Health Care Cover for those with a Disability
We see many residents in group homes falling into a major service responsibility gap. The special health care needs of those with high support needs fall in this gap so easily. Those responsible, parents, guardians, advocates, service providers, often do not see that people with high support needs, need access to immediate health care - Especially dental !
There is rightly a big national move towards a NDIS (National Disability Insurance Scheme) - a percentage on the Medicare levy to ensure disability services have a similar entitlement rating to medical services.
Although basic medical services are an entitlement under Medicare, these services are frequently inadequate for those with an intellectual or multiple disability. Their ability to care for themselves is limited. They frequently need a more personalised service. Their supporters seem not to consider, or see their special needs in this regard.
Private health cover should, therefore, be a high priority, especially as most with high support needs have adequate finance, and their financial resources are often not spent, as their ability often limits the range of social activities which are meaningful to them.
Those with limited capacity do not understand, nor should they need to understand why they have to wait for hospital and dental services under Medicare.
As their financial resources are frequently under utilised, we are at a loss to understand why their money is frequently not being used for their better and more immediate health care.
One of the major health concerns for those with limited capacity living in supported accommodation is dental hygiene. Teeth cleaning for those totally dependent on direct care staff support can be quite questionable and spasmodic. Therefore. they need far more, and easier access to dental services - Not have to wait long periods to access dental hospitals under Medicare!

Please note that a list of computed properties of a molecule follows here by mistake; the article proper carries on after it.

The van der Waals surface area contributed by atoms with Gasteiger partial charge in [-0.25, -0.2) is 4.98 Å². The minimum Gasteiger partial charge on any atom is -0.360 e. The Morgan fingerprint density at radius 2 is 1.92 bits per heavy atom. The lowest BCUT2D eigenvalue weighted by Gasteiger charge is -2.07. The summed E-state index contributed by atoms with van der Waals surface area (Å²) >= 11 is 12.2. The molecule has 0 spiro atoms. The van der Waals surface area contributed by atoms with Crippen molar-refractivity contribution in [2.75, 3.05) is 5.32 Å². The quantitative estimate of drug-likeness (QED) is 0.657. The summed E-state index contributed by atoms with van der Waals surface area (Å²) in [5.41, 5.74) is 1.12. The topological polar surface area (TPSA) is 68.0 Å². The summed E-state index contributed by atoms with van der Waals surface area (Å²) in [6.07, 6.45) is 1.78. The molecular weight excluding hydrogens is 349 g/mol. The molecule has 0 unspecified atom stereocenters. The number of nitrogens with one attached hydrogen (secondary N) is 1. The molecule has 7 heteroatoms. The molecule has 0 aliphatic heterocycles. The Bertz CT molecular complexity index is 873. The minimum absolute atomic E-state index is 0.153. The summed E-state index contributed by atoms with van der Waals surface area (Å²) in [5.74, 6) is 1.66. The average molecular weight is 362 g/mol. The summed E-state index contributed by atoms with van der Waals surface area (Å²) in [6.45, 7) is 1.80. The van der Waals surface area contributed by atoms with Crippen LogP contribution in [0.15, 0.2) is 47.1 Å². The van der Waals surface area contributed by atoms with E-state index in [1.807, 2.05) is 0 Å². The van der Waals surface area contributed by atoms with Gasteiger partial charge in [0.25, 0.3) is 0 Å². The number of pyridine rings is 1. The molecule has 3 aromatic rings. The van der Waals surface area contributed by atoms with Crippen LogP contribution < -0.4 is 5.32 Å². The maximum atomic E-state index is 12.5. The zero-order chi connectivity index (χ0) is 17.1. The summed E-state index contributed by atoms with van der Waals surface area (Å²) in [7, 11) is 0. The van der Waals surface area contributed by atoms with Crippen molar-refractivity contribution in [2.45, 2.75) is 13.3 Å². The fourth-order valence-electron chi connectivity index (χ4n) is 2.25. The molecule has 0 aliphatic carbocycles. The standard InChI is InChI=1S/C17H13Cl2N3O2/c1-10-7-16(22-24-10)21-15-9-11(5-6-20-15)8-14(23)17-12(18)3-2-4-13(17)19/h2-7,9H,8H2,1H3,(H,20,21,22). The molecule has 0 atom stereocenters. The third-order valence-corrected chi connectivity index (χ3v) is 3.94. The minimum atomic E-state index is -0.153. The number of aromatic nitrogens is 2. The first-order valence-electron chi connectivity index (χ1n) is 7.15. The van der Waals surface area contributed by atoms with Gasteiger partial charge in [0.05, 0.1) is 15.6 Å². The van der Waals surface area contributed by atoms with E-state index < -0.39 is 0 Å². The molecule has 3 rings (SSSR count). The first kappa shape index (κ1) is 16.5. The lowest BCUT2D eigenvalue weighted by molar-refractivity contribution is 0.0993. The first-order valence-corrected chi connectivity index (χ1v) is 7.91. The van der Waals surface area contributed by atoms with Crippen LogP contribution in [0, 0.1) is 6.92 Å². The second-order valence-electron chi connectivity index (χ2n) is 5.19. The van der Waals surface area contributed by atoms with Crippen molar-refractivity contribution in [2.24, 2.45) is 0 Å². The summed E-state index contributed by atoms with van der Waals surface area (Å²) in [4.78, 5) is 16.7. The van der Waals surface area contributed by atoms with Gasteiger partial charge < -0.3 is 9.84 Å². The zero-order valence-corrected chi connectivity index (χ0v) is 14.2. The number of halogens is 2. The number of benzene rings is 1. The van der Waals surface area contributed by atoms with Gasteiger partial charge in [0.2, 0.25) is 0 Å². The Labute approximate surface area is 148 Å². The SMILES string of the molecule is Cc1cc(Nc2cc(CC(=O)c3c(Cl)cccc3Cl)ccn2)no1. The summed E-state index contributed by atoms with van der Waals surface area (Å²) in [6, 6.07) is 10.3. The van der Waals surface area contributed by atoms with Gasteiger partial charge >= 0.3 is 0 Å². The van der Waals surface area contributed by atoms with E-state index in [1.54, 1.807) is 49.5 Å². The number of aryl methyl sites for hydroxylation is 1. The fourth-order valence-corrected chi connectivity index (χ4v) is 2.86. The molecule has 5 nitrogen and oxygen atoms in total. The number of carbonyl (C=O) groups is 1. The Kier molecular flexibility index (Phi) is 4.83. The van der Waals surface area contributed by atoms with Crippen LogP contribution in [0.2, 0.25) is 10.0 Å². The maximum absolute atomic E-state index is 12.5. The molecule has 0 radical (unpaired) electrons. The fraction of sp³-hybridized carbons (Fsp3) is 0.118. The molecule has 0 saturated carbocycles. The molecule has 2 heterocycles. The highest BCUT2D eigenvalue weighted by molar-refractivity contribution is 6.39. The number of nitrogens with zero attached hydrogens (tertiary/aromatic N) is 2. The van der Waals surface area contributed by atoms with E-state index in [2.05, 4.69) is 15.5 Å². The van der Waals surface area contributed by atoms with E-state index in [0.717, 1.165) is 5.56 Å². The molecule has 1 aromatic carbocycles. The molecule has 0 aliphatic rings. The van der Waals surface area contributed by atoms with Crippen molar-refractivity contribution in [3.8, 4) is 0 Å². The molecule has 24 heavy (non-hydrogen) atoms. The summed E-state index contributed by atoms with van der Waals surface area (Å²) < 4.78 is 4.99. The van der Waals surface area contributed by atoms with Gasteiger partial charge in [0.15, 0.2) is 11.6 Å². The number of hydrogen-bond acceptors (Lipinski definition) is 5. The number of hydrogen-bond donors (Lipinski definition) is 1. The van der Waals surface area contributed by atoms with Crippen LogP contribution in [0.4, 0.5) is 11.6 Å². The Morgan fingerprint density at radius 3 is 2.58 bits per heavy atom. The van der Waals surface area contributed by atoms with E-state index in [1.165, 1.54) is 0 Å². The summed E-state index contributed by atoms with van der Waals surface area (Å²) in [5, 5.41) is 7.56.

In Victoria, those without private administrators, such as family or friends, become clients of State Trustees. This organisation, together with service providers, especially the DHS, tends to generate a rather clinical bureaucratic restriction when administering a person's finances. A process often not focused on achieving and maintaining their quality of life.
The bureaucratic finance process, the bureaucratic care process and the privacy limitations on the service providers knowing how much money their client has, equals a financial build-up. This is whilst the person with so little in their life anyway, sees little or no real benefit from their finances.
We have seen residents of supported accommodation group homes with shocking bedding, poor towels, poor and cheap clothes and ragged personal activity items, yet sitting on $40 - 50,000.
If the resident has no caring family, friends, guardian or advocate, there is no one to authorisethe use of their financial resources for their quality of life. At the very least, their resources should be used to purchase good health care, especially dental.
LIFESTYLE IN SUPPORTED ACCOMMODATION (LISA) INC
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